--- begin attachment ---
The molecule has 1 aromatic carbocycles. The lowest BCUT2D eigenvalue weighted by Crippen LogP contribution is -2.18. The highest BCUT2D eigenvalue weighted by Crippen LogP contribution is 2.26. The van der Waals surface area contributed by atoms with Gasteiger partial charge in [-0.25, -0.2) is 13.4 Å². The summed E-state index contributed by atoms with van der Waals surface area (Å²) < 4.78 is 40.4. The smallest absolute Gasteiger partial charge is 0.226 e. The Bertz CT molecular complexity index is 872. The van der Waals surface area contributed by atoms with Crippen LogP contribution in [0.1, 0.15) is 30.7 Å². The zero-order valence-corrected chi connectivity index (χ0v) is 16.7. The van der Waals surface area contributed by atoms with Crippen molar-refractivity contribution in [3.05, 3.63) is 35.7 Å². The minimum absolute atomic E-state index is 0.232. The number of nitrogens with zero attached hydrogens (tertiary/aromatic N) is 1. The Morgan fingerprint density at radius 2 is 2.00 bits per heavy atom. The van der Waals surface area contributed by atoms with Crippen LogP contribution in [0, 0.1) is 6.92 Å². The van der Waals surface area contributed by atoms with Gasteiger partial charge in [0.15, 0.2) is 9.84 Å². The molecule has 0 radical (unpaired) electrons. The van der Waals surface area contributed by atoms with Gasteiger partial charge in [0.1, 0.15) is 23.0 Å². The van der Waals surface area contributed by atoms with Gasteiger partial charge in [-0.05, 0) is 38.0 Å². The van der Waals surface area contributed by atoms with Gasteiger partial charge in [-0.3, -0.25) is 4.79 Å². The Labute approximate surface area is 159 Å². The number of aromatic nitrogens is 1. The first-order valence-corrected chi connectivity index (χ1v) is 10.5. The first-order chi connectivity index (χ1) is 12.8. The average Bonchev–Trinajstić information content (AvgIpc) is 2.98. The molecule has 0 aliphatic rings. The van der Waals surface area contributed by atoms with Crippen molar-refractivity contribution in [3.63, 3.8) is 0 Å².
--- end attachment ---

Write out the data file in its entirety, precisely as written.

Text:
The molecule has 1 aromatic carbocycles. The lowest BCUT2D eigenvalue weighted by Crippen LogP contribution is -2.18. The highest BCUT2D eigenvalue weighted by Crippen LogP contribution is 2.26. The van der Waals surface area contributed by atoms with Gasteiger partial charge in [-0.25, -0.2) is 13.4 Å². The summed E-state index contributed by atoms with van der Waals surface area (Å²) < 4.78 is 40.4. The smallest absolute Gasteiger partial charge is 0.226 e. The Bertz CT molecular complexity index is 872. The van der Waals surface area contributed by atoms with Crippen LogP contribution in [0.1, 0.15) is 30.7 Å². The zero-order valence-corrected chi connectivity index (χ0v) is 16.7. The van der Waals surface area contributed by atoms with Crippen molar-refractivity contribution in [3.05, 3.63) is 35.7 Å². The minimum absolute atomic E-state index is 0.232. The number of nitrogens with zero attached hydrogens (tertiary/aromatic N) is 1. The Morgan fingerprint density at radius 2 is 2.00 bits per heavy atom. The van der Waals surface area contributed by atoms with Crippen LogP contribution in [0, 0.1) is 6.92 Å². The van der Waals surface area contributed by atoms with Gasteiger partial charge in [0.15, 0.2) is 9.84 Å². The molecule has 0 radical (unpaired) electrons. The van der Waals surface area contributed by atoms with Gasteiger partial charge in [0.1, 0.15) is 23.0 Å². The van der Waals surface area contributed by atoms with Gasteiger partial charge in [-0.05, 0) is 38.0 Å². The van der Waals surface area contributed by atoms with Gasteiger partial charge in [-0.3, -0.25) is 4.79 Å². The Labute approximate surface area is 159 Å². The number of aromatic nitrogens is 1. The first-order valence-corrected chi connectivity index (χ1v) is 10.5. The first-order chi connectivity index (χ1) is 12.8. The average Bonchev–Trinajstić information content (AvgIpc) is 2.98. The molecule has 0 aliphatic rings. The van der Waals surface area contributed by atoms with Crippen molar-refractivity contribution in [3.63, 3.8) is 0 Å².